Daily Court Reporter - News Groundbreaking aviation technology set for testing in Ohio
Groundbreaking aviation technology set for testing in Ohio
KEITH ARNOLD, Daily Reporter Staff Writer
The Ohio Unmanned Aircraft Systems Center and U.S. Air Force Research Laboratory plans to begin testing groundbreaking aviation technology at the Springfield-Beckley Municipal Airport, according to an announcement by Gov. Mike DeWine.
The Federal Aviation Administration confirmed recently that new technology developed in collaboration between the laboratory and the state, called SkyVision, allows drones to safely, accurately and effectively detect and avoid other aircraft while in flight.
SkyVision acts as an air traffic control system for drones, officials said.
Validation of the technology prompted the FAA to grant the Air Force lab a certificate of authorization to test defense-related drone technology without reliance on a visual observer or chase aircraft.
"As our country steps more and more into the unmanned age of flight, this technology is on the forefront of the aviation frontier, making Ohio a critical national asset for the research and development of UAS technology," DeWine said in a prepared statement. "This also opens the door for commercial companies to work with Ohio, AFRL, and the FAA to test their own UAS-related technology using our SkyVision detection system."
DeWine said the program should result in revolutionizing the transportation industry, with Ohio leading the way in aerospace, defense and aviation innovation.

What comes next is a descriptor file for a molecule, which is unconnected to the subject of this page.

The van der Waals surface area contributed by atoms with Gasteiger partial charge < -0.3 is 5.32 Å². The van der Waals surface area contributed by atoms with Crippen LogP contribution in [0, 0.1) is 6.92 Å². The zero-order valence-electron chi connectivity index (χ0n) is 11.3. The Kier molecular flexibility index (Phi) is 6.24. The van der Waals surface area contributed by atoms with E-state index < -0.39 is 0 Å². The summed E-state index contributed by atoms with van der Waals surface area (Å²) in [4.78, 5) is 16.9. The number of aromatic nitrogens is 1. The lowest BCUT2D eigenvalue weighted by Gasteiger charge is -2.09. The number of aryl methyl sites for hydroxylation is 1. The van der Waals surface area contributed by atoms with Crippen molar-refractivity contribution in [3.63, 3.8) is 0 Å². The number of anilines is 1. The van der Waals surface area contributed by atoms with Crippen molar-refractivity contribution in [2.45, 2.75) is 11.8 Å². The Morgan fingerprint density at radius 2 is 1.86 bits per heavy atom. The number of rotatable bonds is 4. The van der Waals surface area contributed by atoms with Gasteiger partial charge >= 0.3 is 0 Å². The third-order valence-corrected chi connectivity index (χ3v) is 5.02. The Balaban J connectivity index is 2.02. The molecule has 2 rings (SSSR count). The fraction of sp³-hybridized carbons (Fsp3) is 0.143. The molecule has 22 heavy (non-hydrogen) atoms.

"This is an important development in the progression of unmanned aircraft," Lab Commander Major General William Cooley said. "This waiver provides the latitude to test beyond-line-of-sight keeping AFRL on the leading edge of world-class research, and accelerates the delivery of technology that makes a difference to the warfighter."
UAS test flights will take place at heights ranging from 1,000 feet above ground to 10,000 feet mean sea level. Air traffic control experts from the Ohio UAS Center will operate SkyVision during each flight. The SkyVision detection system is located within a mobile unit so that it can be flexibly placed in optimum positions for each flight.
Ohio's SkyVision detection system could potentially be used by the state to develop and test drone technology to assist citizens in the event of a natural disaster or to significantly enhance the capability of search and rescue teams to find missing persons in time-critical situations. Commercial companies, such as those looking to use drones to survey damaged infrastructure or hoping to launch drone commerce operations, will also now have incentive to move to Ohio to test their own UAS technology.
"By enabling our lower-altitude airspace for advanced modes of transportation, we'll be able to facilitate new opportunities around advanced autonomous aircraft research and development," said Lt. Gov. Jon Husted. "This will bring investment to Ohio and solidifies Ohio's position as a world-recognized leader in aviation technology."
The state and the research lab invested a combined $5 million for the research and development of SkyVision.
Date Published: May 23, 2019